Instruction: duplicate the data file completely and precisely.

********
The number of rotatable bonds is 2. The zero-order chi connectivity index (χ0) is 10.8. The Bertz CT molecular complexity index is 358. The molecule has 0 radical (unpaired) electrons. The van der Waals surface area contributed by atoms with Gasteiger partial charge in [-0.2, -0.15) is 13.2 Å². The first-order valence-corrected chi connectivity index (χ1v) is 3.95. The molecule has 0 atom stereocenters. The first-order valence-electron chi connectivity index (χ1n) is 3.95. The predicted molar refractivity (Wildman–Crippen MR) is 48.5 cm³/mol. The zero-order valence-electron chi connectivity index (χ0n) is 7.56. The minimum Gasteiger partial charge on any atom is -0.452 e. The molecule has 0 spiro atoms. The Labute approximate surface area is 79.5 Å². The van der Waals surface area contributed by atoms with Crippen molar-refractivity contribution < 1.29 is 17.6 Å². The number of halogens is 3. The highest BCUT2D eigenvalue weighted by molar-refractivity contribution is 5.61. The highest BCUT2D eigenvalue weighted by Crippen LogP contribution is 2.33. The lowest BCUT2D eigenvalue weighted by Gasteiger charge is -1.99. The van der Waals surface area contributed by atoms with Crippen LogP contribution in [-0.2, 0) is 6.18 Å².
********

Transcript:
The number of rotatable bonds is 2. The zero-order chi connectivity index (χ0) is 10.8. The Bertz CT molecular complexity index is 358. The molecule has 0 radical (unpaired) electrons. The van der Waals surface area contributed by atoms with Gasteiger partial charge in [-0.2, -0.15) is 13.2 Å². The first-order valence-corrected chi connectivity index (χ1v) is 3.95. The molecule has 0 atom stereocenters. The first-order valence-electron chi connectivity index (χ1n) is 3.95. The predicted molar refractivity (Wildman–Crippen MR) is 48.5 cm³/mol. The zero-order valence-electron chi connectivity index (χ0n) is 7.56. The minimum Gasteiger partial charge on any atom is -0.452 e. The molecule has 0 spiro atoms. The Labute approximate surface area is 79.5 Å². The van der Waals surface area contributed by atoms with Crippen molar-refractivity contribution < 1.29 is 17.6 Å². The number of halogens is 3. The highest BCUT2D eigenvalue weighted by molar-refractivity contribution is 5.61. The highest BCUT2D eigenvalue weighted by Crippen LogP contribution is 2.33. The lowest BCUT2D eigenvalue weighted by Gasteiger charge is -1.99. The van der Waals surface area contributed by atoms with Crippen LogP contribution in [-0.2, 0) is 6.18 Å².